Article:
Flashlight? Check.

Sleeping bag? Check.

Italian wool three-piece suit? Check.

As soon as we set off on our canoe trip through Algonquin Park, I knew something was off. The sun was high, and the side vents on my herringbone Brioni allowed me to paddle with ease. But as the day wore on, I could feel the sweat work its way through my dress shirt and toward the outer layers of my ensemble.

“Hot out, eh fellas?” I said.

Then came the first portage. With a 65-pound Kevlar canoe overhead, I was forced to trundle through three and a half miles of forest with nothing to stop the twigs from lashing my suit pants or the creeks from dousing my Salvatore Ferragamos.

Was it just me?

Once we made camp for the night, I thought things would ease up. A little stew, a little rest, and a chance to dry my argyles by the fire. Alas, the suit fibers proved too delicate for the crackling flames and I incurred multiple ember holes in the crotch area.

The next morning, one of my cufflinks went missing. Jeff, the group’s navigator, had little sympathy for my sartorial woes, but he gave me a carabiner to keep my sleeve clipped for the long day ahead.

Back on the river, we soon rowed up to a beaver dam, and reckoned we would have to carry the canoe over by hand. While crouching behind the stern for leverage, however, I must have been in a rather taut position, for one of my shirt buttons popped off and hit Ross, our best paddler, in the eye. A devastating blow.

“We’re not in the boardroom anymore, eh fellas?” I said. But Ross seemed genuinely injured.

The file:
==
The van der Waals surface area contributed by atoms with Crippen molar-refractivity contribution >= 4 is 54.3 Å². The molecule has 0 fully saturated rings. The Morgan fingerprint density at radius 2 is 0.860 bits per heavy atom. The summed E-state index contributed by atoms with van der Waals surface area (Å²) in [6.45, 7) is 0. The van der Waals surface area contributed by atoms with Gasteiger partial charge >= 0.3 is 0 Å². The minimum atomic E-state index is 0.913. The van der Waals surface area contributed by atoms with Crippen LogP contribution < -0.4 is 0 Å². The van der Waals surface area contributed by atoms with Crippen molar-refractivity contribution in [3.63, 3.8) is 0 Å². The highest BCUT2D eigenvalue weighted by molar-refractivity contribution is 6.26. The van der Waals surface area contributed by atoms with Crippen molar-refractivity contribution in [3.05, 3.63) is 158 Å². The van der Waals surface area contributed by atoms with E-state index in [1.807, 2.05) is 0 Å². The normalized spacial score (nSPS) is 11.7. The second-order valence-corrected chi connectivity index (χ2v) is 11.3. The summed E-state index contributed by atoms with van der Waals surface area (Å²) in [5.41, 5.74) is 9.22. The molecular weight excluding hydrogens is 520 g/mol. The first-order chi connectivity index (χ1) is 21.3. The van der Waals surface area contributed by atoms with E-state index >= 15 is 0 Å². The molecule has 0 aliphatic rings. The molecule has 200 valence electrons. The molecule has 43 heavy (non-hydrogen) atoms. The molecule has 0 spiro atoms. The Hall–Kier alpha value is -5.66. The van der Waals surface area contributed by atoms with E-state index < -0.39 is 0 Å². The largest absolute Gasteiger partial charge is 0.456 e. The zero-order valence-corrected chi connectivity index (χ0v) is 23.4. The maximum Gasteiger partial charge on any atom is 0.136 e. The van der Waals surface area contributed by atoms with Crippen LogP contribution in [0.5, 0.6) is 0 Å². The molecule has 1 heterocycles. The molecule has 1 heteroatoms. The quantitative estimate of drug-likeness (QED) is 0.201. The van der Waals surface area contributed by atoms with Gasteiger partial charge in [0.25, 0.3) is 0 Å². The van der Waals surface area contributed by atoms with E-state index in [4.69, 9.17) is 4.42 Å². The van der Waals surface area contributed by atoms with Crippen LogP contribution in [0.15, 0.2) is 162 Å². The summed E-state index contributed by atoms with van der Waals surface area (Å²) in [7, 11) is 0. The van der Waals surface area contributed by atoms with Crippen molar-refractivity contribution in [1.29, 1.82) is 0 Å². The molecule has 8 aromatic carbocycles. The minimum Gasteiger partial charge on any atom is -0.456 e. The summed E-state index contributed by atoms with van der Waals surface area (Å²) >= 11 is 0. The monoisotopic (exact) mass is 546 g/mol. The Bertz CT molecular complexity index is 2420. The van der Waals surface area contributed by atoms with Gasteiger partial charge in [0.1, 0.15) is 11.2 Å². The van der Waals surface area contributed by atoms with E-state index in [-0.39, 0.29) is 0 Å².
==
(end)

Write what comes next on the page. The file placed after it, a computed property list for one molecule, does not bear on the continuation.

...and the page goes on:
It was precisely 2:07 P.M. on my Cartier wristwatch when I noticed the waters grow choppy. Storm clouds. Better get moving. Lucky for me, I had a derby hat tucked away in the food barrel to keep me dry. But as I was just about to pop it on, a powerful gust of wind carried it off along with Ross’s EpiPen before disappearing into the wilderness for good.

Would my bad luck never cease?

Sopping wet from necktie to wingtip, I had just about lost all hope when Brandon, our keeper of provisions, handed me a smoked turkey sandwich. The dish was excellent, but the dijon had its way with my lapels.

When the storm at last subsided, a glorious rainbow appeared, so we settled on the bank for some afternoon fishing. Dave, the group mariner, caught a perch, while I, alas, caught my tie clip before the hook ever touched water.

Lying in my tent that night, with nothing but a briefcase for a pillow, I began to record this unfortunate series of events, but my Montblanc must have got waterlogged somewhere along the river, so trust me when I say, it got worse from there.